Science would of course need to have a standardised second almost always different from the current second, but that's no different from having a standardised temperature and pressure almost always different from the current temperature and pressure.

What on earth do you see the benefit of this as?

My theory is that living according to the sun is more natural and consequently more pleasant than living according to a metronome.

Someone's never written very many sql queries.

I'm pointing at you, tempestn.

An excellent video touching on some of the intractable aspects of our datetime-marking system's personality quirks: https://www.youtube.com/watch?v=-5wpm-gesOY

"I feel confident that we could maintain our overall levels of personality/joie de vivre/je ne sais quoi by spending less time dealing with an incredibly arbitrary calendar system and more time doing things we actually enjoy."

Backing your claim, I'd observe this is already a manifested fact. Consider holidays like Easter, which already are set by rules that have little to do with the calendar itself, and there's a number of such holidays floating about without any special problems of their own (above and beyond the problems of the calendar in general). The "personality" of the year is already independent of how we mark the time.

I've never felt any positive feelings towards any of the variances in how we keep time. "Oh golly gee, December's got a full 31 days, how exciting"

This. I have been thinking about this for a long time. Basically, 364 days are exactly the same, and what is currently December 31st would become the Year Day where everyone has it off. If it's a leap year, there'd be two Year Days. Simple, efficient, and easy to understand.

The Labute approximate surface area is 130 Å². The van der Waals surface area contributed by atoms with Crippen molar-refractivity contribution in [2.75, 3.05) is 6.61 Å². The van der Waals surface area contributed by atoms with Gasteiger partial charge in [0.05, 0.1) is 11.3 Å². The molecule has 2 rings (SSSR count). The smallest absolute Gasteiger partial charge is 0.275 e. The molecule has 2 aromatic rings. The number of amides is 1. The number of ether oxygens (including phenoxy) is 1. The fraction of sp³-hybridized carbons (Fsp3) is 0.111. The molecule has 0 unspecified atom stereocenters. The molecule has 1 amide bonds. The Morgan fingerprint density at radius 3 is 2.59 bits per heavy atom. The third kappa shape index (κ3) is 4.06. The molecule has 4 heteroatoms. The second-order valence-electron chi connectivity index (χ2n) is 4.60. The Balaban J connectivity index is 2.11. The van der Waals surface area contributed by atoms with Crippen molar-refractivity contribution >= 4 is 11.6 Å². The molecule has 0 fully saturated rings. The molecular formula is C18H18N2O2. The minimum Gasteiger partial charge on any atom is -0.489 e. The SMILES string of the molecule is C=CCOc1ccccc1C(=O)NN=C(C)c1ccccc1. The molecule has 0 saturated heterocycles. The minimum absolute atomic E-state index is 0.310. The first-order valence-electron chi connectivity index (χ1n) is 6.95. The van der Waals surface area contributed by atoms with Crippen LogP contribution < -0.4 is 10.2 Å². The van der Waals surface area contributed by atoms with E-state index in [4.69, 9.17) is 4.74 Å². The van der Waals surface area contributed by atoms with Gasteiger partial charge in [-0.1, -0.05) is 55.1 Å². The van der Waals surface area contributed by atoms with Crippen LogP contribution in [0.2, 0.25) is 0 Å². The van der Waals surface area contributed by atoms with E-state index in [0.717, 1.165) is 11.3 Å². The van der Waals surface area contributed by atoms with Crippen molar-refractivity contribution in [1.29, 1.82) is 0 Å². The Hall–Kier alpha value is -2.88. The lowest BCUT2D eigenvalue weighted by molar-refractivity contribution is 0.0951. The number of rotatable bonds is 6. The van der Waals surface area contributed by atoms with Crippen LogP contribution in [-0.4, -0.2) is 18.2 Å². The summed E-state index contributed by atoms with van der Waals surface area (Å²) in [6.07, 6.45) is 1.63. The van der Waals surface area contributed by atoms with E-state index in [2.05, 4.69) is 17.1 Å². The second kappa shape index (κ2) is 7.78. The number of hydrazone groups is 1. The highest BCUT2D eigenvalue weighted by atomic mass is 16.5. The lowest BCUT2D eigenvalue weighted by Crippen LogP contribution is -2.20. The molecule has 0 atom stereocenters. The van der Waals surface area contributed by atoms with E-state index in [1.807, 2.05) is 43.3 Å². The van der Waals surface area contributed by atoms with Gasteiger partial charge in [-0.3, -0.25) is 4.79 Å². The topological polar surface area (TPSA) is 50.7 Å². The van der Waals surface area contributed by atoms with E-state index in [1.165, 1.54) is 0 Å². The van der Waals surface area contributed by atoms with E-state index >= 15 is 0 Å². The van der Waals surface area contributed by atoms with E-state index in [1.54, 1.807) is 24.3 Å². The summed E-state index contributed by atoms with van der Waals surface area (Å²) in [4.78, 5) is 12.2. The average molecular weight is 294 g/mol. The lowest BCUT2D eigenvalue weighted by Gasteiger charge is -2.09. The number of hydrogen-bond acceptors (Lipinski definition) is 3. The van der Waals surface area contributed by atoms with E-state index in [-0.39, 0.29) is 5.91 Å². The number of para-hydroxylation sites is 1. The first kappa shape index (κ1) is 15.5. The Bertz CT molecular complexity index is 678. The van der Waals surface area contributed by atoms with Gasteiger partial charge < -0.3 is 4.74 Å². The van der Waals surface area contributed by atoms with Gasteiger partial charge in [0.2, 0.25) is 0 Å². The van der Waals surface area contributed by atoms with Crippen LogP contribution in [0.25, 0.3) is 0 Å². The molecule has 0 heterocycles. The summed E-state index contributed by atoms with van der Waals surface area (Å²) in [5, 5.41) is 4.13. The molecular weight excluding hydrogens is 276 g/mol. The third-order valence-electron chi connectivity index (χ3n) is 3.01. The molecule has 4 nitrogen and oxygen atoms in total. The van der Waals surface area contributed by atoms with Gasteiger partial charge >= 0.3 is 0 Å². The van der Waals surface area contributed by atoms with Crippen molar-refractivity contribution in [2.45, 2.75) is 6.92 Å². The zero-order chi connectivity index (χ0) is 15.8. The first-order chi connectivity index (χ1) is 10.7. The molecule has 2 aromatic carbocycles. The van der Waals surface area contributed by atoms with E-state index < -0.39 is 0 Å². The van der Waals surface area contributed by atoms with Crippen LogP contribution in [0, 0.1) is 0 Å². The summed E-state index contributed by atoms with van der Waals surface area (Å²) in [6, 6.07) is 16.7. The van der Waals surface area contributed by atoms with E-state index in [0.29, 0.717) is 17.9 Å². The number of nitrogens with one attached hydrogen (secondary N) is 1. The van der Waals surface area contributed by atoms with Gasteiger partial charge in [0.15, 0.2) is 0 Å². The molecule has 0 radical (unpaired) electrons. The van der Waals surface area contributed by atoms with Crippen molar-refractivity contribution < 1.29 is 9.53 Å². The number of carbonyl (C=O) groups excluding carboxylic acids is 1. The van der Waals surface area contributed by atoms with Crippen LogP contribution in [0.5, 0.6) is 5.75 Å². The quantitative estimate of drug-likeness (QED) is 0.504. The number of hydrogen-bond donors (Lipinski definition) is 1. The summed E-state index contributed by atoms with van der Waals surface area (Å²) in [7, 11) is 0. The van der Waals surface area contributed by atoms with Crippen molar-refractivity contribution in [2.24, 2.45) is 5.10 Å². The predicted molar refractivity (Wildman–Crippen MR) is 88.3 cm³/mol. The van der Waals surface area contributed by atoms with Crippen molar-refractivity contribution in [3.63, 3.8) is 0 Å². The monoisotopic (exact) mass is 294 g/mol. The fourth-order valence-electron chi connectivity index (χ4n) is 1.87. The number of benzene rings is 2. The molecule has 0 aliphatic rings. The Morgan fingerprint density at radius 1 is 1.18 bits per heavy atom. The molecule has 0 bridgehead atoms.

Birthdays being on the same day of the week is a poor objection: your birthday already falls on a weekday much more often then not, and chances are you celebrate it on the weekend before or after. We'd lose variability in holidays that are "last Thursday of the month": they'd just be on a specific date every year.

One nice thing we'd gain is that the phase of the moon would shift much slower with respect to our calendar (the moon doesn't do a Year Day). I suppose some superstitious healthcare workers might object to this. If you think about it, there are many more things naturally tied to 28 days than 28/30/31.

Actually the synodic month is closer to 365/12 days than to 28 days, so the 13-month calendar drifts slightly faster with respect to phases of the moon.

Fun fact:

The arabic calendar which is based on Moon movements used to have an extra month every four(?) years to adjust the season changes. It was called Nasi' month. But after a Quran Sura published that prohibited this month Arabic calendar lost it's accuracy for seasons.[1]

The Iranian Calendar that is based on sun movements was safe from this Sura because it didn't have an extra month but an extra day each five years.[2]

[1] http://en.wikipedia.org/wiki/Nasi%27

[2] http://en.wikipedia.org/wiki/Iranian_calendars

The Hebrew calendar (also lunar) still does this - a leap month in (IIRC) 7 out of every 19 years.